How To Wash Your Clothes: A Green Guide
You could go the Anderson Cooper route and wear the same jeans every day, without ever throwing them in the wash.* OR, you could follow these three tips for eco-friendly** machine washing.
1. KEEP THINGS COOL
About 90% of the energy associated with doing laundry is just heating up the water, so turn the dial to cold. It's true that warm water is more effective for stain removal, but try pre-treating the stain instead of heating things up. Cold water has the added benefit of protecting the colors from fading, and unlike warmer water, it won't cause shrinkage (ouch) in natural fibers.
2. GO NATURAL
Make the switch to plant-based detergents and stain removers. Ironically, conventional detergents are often derived from petroleum, one of the dirtiest fossil fuels around. Frequently, these detergents also contain neurotoxins and hormone disruptors, which are no friends of your skin, lungs and overall health. As if that's not enough, these non-biodegradable chemicals also lead to polluted wastewater that kills aquatic life when it's fed into rivers and seas.
By contrast, natural detergents*** tend to be free of chlorine bleach, dyes, optical brighteners and synthetic fragrances. As a bonus, they’re usually formulated to work better in the cold water you'll now be using.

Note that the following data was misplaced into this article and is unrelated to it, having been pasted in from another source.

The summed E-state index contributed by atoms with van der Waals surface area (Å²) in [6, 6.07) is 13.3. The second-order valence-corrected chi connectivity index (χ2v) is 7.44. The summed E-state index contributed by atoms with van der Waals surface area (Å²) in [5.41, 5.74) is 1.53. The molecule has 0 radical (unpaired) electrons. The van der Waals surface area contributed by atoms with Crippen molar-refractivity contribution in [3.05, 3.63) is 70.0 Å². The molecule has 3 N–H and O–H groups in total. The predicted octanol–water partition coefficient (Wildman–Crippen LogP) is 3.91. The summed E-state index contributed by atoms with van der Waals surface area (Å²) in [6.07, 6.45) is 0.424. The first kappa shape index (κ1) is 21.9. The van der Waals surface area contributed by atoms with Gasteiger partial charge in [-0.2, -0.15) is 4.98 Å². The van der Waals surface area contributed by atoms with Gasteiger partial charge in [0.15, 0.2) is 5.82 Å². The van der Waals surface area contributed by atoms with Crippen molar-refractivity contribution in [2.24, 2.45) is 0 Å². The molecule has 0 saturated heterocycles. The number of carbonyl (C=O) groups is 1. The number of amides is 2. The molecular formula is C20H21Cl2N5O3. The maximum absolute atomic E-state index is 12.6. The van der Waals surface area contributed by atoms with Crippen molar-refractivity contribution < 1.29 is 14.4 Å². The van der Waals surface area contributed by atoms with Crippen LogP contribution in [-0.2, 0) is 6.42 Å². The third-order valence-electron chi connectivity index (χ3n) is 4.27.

To tell whether your detergent comes from natural sources, don't go by the marketing language or any "green" stamps on the bottle. Research your options if possible, or at least take a moment to read through the labels. You won't always be able to find out everything that’s in the formula (manufacturers aren’t required to disclose this information), but it's surprising how often you'll see words like “danger,” “poison,” “toxic” and “hazardous.” For obvious reasons that transcend environmental concerns, we steer clear of those; we've also found that companies making natural products tend to be more forthcoming with their ingredient lists.
3. FILL 'ER UP!
Even the most energy-efficient laundry loads use up to 40 gallons of water; doing small and frequent loads is a waste of precious freshwater resources. Hand wash dirty items that you want to wear ASAP, and sit tight until you have enough laundry for a full load before putting garments in the washer. Aside from saving water, your utility bills will be lower too.
If you consistently find yourself doing small loads, consider a portable mini washer, many of which are electricity-free. Commenters on this Apartment Therapy post swear by this Haier one.
*We're not quite brave enough to wash our clothes just once a year, but it's not the worst idea to aim for getting more than one wear out of most items–excluding undergarments and exercise clothes, of course.
**The most environmentally friendly laundry method is hand washing, which uses a lot less water and energy than a machine. Check out The Life Experimenter's take on hand washing her clothes for 30 days.
***Trash is for Tossers blogger Lauren Singer is launching a three-ingredient detergent that's organic, all natural, vegan and biodegradable. It's called The Simply Co. and will be available in February 2015.